US Treasuries were under selling pressure on Thursday and European and Asian bourses rallied, as markets appeared to stabilise after a tumultuous session the previous day amid investor anxiety over signs of a global economic slowdown.

The yield on the US 10-year note ticked up 4.9 basis points to 1.7395 per cent as investors shifted away from fixed income markets following a rally the previous day that was fuelled by expectations of looser monetary policy and their “haven” appeal.

German 10-year Bund yields also rose, gaining 2.4bp to minus 0.557 per cent, while the yield on UK 10-year gilts added 3.4bp to 0.519 per cent.

Equities in Europe took their cue from their Asian counterparts, enjoying some relief from recent losses. Europe’s benchmark Stoxx 600 opened 1 per cent higher, with Germany’s Dax up 0.9 per cent and France’s CAC 40 adding 1.2 per cent. London’s FTSE 100 rose 0.6 per cent.

China’s CSI 300 index of Shanghai and Shenzhen-listed names added 1.3 per cent, while Hong Kong’s Hang Seng index was up 0.7 per cent. That followed data showing Chinese exports increased in July, bucking expectations that they would fall. “China trade figures in July were encouraging. This could help ease concerns over China’s growth outlook amid escalating trade war risk,” said Ken Cheung, a strategist at Mizuho Bank.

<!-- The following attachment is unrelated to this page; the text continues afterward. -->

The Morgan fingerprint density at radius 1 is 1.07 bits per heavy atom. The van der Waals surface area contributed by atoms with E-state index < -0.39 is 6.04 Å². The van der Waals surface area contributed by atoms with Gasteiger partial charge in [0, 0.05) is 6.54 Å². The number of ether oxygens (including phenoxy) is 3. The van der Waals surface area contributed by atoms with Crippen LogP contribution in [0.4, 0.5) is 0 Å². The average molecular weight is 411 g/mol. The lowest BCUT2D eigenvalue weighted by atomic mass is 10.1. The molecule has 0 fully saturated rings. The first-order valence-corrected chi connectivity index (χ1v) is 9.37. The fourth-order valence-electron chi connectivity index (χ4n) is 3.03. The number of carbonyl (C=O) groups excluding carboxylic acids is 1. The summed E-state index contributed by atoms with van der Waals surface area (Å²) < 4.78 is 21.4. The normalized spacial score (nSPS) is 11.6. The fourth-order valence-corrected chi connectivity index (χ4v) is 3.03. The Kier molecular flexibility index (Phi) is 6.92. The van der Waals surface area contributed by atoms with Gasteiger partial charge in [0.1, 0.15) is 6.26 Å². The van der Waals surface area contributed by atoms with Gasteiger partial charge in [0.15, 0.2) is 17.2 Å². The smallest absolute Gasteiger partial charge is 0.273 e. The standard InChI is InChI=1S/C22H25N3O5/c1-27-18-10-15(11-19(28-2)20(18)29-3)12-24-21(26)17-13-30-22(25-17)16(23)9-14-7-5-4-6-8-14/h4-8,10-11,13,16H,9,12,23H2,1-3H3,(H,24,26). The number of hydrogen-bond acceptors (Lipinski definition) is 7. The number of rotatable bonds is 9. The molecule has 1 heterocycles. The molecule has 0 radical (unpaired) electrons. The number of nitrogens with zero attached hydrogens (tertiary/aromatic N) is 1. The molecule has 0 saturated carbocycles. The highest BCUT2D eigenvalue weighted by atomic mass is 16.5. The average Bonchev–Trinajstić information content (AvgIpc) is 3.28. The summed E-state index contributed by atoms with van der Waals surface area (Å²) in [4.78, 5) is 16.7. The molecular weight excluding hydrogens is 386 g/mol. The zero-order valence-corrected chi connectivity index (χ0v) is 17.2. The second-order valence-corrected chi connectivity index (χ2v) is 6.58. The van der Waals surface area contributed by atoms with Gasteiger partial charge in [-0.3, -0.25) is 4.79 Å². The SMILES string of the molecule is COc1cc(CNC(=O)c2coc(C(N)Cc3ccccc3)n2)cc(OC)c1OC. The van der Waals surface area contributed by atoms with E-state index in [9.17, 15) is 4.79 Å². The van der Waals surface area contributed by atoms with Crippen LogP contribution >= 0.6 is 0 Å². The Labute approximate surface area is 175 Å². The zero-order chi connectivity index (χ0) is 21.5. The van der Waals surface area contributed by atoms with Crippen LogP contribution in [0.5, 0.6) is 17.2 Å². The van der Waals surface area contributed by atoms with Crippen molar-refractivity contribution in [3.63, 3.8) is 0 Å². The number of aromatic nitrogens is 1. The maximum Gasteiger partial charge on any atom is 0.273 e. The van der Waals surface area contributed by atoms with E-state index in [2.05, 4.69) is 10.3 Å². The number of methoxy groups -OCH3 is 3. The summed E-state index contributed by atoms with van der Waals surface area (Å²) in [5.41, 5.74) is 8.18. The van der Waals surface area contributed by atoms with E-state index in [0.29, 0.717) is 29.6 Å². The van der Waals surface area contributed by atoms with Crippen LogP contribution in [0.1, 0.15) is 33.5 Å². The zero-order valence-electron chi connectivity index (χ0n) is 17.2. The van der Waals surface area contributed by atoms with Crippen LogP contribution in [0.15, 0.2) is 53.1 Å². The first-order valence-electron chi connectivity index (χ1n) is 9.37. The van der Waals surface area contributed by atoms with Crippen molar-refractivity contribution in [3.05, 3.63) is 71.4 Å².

Both the onshore and offshore variants of the renminbi strengthened about 0.2 per cent, despite China’s central bank setting the currency’s closely watched official midpoint below the seven-to-the-dollar point for the first time since 2008. However, renminbi “sentiment remains fragile given the elevated trade war risk,” Mr Cheung added.

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Overnight, the S&P 500 closed 0.1 per cent higher after earlier trading as much as 2 per cent lower in a volatile session, as central banks in India, New Zealand and Thailand slashed interest rates and new warning signs emerged over the health of the German economy. The Philippines’ central bank is expected to join the global monetary easing wave later this afternoon after its second-quarter gross domestic product numbers disappointed. 

Oil clawed back some of its recent losses, with Brent, the international marker for crude, up 2.9 per cent to $57.89.

S&P 500 futures were pointing to gains of about 0.5 per cent when Wall Street begins trading later on Thursday.

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  • Indonesia retail sales
  • Norwegian and Spanish industrial production

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Markets Briefing is a concise look at global markets, updated throughout the trading day by Financial Times journalists in Hong Kong, New York and London. Feedback? Write in the comments below or send us an email.



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